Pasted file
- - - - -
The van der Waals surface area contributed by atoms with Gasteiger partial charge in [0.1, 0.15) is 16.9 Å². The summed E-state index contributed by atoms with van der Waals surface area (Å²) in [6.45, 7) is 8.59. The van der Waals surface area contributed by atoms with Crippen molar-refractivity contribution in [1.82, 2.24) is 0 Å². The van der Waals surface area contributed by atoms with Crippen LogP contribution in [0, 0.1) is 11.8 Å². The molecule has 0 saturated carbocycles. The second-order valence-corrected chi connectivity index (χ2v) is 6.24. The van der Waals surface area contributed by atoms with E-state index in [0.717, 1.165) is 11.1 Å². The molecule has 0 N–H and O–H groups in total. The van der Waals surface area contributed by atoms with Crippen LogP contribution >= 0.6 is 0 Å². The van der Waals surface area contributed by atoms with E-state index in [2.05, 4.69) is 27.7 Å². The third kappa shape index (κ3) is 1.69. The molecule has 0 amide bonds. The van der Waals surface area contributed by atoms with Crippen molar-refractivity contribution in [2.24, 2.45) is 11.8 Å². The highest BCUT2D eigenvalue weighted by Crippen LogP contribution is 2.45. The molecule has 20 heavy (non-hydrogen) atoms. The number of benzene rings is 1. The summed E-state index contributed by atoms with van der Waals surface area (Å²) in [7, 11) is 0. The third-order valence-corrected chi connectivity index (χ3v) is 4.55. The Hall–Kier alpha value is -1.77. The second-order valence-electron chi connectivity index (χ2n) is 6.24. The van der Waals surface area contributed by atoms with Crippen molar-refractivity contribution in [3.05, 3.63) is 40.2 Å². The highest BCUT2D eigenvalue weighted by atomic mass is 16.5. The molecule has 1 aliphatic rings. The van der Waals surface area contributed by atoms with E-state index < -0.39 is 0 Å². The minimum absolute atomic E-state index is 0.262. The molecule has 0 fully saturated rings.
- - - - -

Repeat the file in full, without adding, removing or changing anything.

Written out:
The van der Waals surface area contributed by atoms with Gasteiger partial charge in [0.1, 0.15) is 16.9 Å². The summed E-state index contributed by atoms with van der Waals surface area (Å²) in [6.45, 7) is 8.59. The van der Waals surface area contributed by atoms with Crippen molar-refractivity contribution in [1.82, 2.24) is 0 Å². The van der Waals surface area contributed by atoms with Crippen LogP contribution in [0, 0.1) is 11.8 Å². The molecule has 0 saturated carbocycles. The second-order valence-corrected chi connectivity index (χ2v) is 6.24. The van der Waals surface area contributed by atoms with E-state index in [0.717, 1.165) is 11.1 Å². The molecule has 0 N–H and O–H groups in total. The van der Waals surface area contributed by atoms with Crippen LogP contribution >= 0.6 is 0 Å². The van der Waals surface area contributed by atoms with E-state index in [2.05, 4.69) is 27.7 Å². The third kappa shape index (κ3) is 1.69. The molecule has 0 amide bonds. The van der Waals surface area contributed by atoms with Crippen molar-refractivity contribution in [2.24, 2.45) is 11.8 Å². The highest BCUT2D eigenvalue weighted by Crippen LogP contribution is 2.45. The molecule has 20 heavy (non-hydrogen) atoms. The number of benzene rings is 1. The summed E-state index contributed by atoms with van der Waals surface area (Å²) in [7, 11) is 0. The third-order valence-corrected chi connectivity index (χ3v) is 4.55. The Hall–Kier alpha value is -1.77. The second-order valence-electron chi connectivity index (χ2n) is 6.24. The van der Waals surface area contributed by atoms with Crippen molar-refractivity contribution in [3.05, 3.63) is 40.2 Å². The highest BCUT2D eigenvalue weighted by atomic mass is 16.5. The molecule has 1 aliphatic rings. The van der Waals surface area contributed by atoms with E-state index < -0.39 is 0 Å². The minimum absolute atomic E-state index is 0.262. The molecule has 0 fully saturated rings.